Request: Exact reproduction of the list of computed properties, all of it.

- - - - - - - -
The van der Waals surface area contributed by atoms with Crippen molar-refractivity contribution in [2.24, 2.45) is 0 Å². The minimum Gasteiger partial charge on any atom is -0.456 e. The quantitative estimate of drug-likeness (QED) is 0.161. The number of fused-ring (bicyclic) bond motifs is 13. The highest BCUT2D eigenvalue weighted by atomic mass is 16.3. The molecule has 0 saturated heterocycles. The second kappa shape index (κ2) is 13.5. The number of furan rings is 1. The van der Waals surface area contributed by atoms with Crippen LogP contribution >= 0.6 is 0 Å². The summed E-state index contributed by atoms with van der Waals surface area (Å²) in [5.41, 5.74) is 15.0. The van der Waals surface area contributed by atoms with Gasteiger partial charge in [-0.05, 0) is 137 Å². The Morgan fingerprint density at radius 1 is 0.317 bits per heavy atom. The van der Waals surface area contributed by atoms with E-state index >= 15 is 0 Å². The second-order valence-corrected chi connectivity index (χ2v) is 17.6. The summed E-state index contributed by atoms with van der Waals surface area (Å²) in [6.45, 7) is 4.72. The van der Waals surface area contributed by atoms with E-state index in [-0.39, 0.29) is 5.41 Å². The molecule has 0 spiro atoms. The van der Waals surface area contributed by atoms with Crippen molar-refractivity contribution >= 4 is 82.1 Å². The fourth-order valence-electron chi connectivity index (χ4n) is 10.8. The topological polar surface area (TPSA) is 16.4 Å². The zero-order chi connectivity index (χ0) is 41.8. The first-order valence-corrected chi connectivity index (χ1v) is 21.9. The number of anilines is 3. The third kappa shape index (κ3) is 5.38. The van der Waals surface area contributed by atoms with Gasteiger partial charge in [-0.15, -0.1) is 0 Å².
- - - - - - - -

The van der Waals surface area contributed by atoms with Crippen molar-refractivity contribution in [2.24, 2.45) is 0 Å². The minimum Gasteiger partial charge on any atom is -0.456 e. The quantitative estimate of drug-likeness (QED) is 0.161. The number of fused-ring (bicyclic) bond motifs is 13. The highest BCUT2D eigenvalue weighted by atomic mass is 16.3. The molecule has 0 saturated heterocycles. The second kappa shape index (κ2) is 13.5. The number of furan rings is 1. The van der Waals surface area contributed by atoms with Crippen LogP contribution >= 0.6 is 0 Å². The summed E-state index contributed by atoms with van der Waals surface area (Å²) in [5.41, 5.74) is 15.0. The van der Waals surface area contributed by atoms with Gasteiger partial charge in [-0.05, 0) is 137 Å². The Morgan fingerprint density at radius 1 is 0.317 bits per heavy atom. The van der Waals surface area contributed by atoms with E-state index >= 15 is 0 Å². The second-order valence-corrected chi connectivity index (χ2v) is 17.6. The summed E-state index contributed by atoms with van der Waals surface area (Å²) in [6.45, 7) is 4.72. The van der Waals surface area contributed by atoms with E-state index in [-0.39, 0.29) is 5.41 Å². The molecule has 0 spiro atoms. The van der Waals surface area contributed by atoms with Crippen molar-refractivity contribution >= 4 is 82.1 Å². The fourth-order valence-electron chi connectivity index (χ4n) is 10.8. The topological polar surface area (TPSA) is 16.4 Å². The zero-order chi connectivity index (χ0) is 41.8. The first-order valence-corrected chi connectivity index (χ1v) is 21.9. The number of anilines is 3. The third kappa shape index (κ3) is 5.38. The van der Waals surface area contributed by atoms with Gasteiger partial charge in [-0.15, -0.1) is 0 Å².